In a nasty world, just be kind… especially to those harder to love

Group of four teenagers on bench

In a nasty world, just be kind… especially to those harder to love

With more reports published this month highlighting the discrimination against children in care, and more failures to protect them from harm, our Chief Executive, Ross Hendry, reminds us of God’s expectations that His family does not forget these children in their plight.

What does it mean to you when the Bible calls on God’s people to protect the widow and the orphan? I ask because I’m baffled why so many are crossing the road to walk on the other side to avoid having to help extremely vulnerable children.

Don’t get me wrong, when people hear the reports about children in the care system they care. But only so much. We feel sorry but do not grieve for them. Our sympathy stops before it becomes sacrificial. The cause of the orphan is in plain sight, yet we choose to walk on by.

Last week the Huffington Post led with a story about Academy Schools turning children in care away by rigging their admissions policy. The story is not a new one. I was part of a team at the Office of the Children’s Commissioner in 2013 that found children in care far more likely to be excluded from school or off-rolled.

It’s not just schools who are failing these children. Countless Ofsted reports draw attention to Councils struggling to keep children in care safe. One inspection report of a North East Council, published earlier this month, echoed many others when it stated that “risks to children are not well identified or well managed” and there was a “weak response to children who are vulnerable to exploitation.”

A failure to care

The recently published Independent Care Review in Scotland concluded that the care system should have love and nurture at its heart. But, instead, it said that many young people experienced a “fractured, bureaucratic and unfeeling” system.

So why do we accept such a failure to care for some of our most vulnerable children?

Is it because we are unclear about what the Bible teaches us? Surely not. Orphans or the fatherless are referred to over 50 times across both testaments of the Bible.

Even as a child I learned that “a father to the fatherless, a defender of widows, is God in his holy dwelling” (Psalm 68:5), and that living in response to Jesus’ grace means “religion that God our Father accepts as pure and faultless is this: to look after orphans and widows in their distress and to keep oneself from being polluted by the world.” (James 1:27)

In previous generations this led Christians to act. Charles Haddon Spurgeon, our charity’s founder, was a great evangelist, known across the world as the Prince of Preachers. Dear to his heart was the title ‘father to the fatherless’, linking Psalm 68 to Spurgeon’s great achievement of founding the Stockwell Orphanage. He often noted that he could not preach about God’s love and justice without having a deep longing that it be expressed through action.

The scale of the problem we face today is even bigger than in Spurgeon’s day. Around 128,000 children in England are in care or have a child protection plan, while 2.3 million children woke up this morning unsafe, living in homes where there may be domestic violence, substance misuse or parents with serious mental health problems. At least 800,000 are “invisible” to any statutory service (2019 figures from the Children’s Commissioner).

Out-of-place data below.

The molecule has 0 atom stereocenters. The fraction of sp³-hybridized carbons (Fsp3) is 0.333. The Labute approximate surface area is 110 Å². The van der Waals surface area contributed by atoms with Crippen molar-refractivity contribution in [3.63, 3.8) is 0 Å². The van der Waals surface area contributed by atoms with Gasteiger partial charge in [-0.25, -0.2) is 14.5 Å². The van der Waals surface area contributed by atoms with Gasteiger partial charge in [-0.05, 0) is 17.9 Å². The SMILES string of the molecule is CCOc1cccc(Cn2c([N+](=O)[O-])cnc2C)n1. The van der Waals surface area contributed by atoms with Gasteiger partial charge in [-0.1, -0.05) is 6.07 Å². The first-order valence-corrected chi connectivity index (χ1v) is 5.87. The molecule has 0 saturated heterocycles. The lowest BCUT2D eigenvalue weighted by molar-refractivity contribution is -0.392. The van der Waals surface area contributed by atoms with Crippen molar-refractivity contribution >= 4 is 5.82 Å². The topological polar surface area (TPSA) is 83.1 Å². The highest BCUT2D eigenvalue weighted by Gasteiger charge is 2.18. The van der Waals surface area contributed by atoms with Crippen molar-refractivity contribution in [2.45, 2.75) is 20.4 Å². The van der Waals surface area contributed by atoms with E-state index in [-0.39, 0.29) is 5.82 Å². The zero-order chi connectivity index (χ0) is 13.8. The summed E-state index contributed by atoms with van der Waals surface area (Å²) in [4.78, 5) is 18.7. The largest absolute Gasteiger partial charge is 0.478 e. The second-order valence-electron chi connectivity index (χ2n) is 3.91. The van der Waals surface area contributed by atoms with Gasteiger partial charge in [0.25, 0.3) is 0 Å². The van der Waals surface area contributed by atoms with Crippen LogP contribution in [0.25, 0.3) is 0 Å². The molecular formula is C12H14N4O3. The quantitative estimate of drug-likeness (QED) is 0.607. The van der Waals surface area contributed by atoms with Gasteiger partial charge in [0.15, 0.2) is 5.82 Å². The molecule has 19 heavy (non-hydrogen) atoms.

People who care

As I have written before, money and the Government can help but cuts in services since 2010 have had a huge impact. Yet money and public services alone cannot answer the needs of these children and young people because the State does not have the tools or ability to give children love, a sense of belonging and safety. That comes from people who care. It is the basic job description of the family.

There are Christian charities working in this space. Like those promoting the need for people to foster and adopt children who cannot live with their birth families; there are others, like Spurgeons, that are working to help families function better so children do not need to go into the care system in the first place.

These charities offer hope. Our intervention works. To say nothing can be done is wrong. Jesus came to save and transform the world, the universe, but also you, and me, your neighbour, and the orphan.

Church congregations can help. Pray. It shows you love, and fosters greater love for those children who the world wants to forget. Pray for charities like Spurgeons and others working with expertise in the dark places. Learn about the injustices and harm being done to children in the care system and the difference that can be made in Jesus’ name by partnering work that seeks to bring light and hope into their lives.

Care and love enough to ask awkward questions to your local Councillor, challenge your local head teacher, study the impact of the charity you support and, yes, raise your voice and cry out in your church on behalf of those who have been silenced.

The Holy Spirit fills us with compassion to act and believe that hope is real. May we have the courage to be changed by that same Spirit to act in the name of the Son and in step with the Father’s heart.

This blog first appeared as Ross Hendry’s monthly column in The Church of England Newspaper.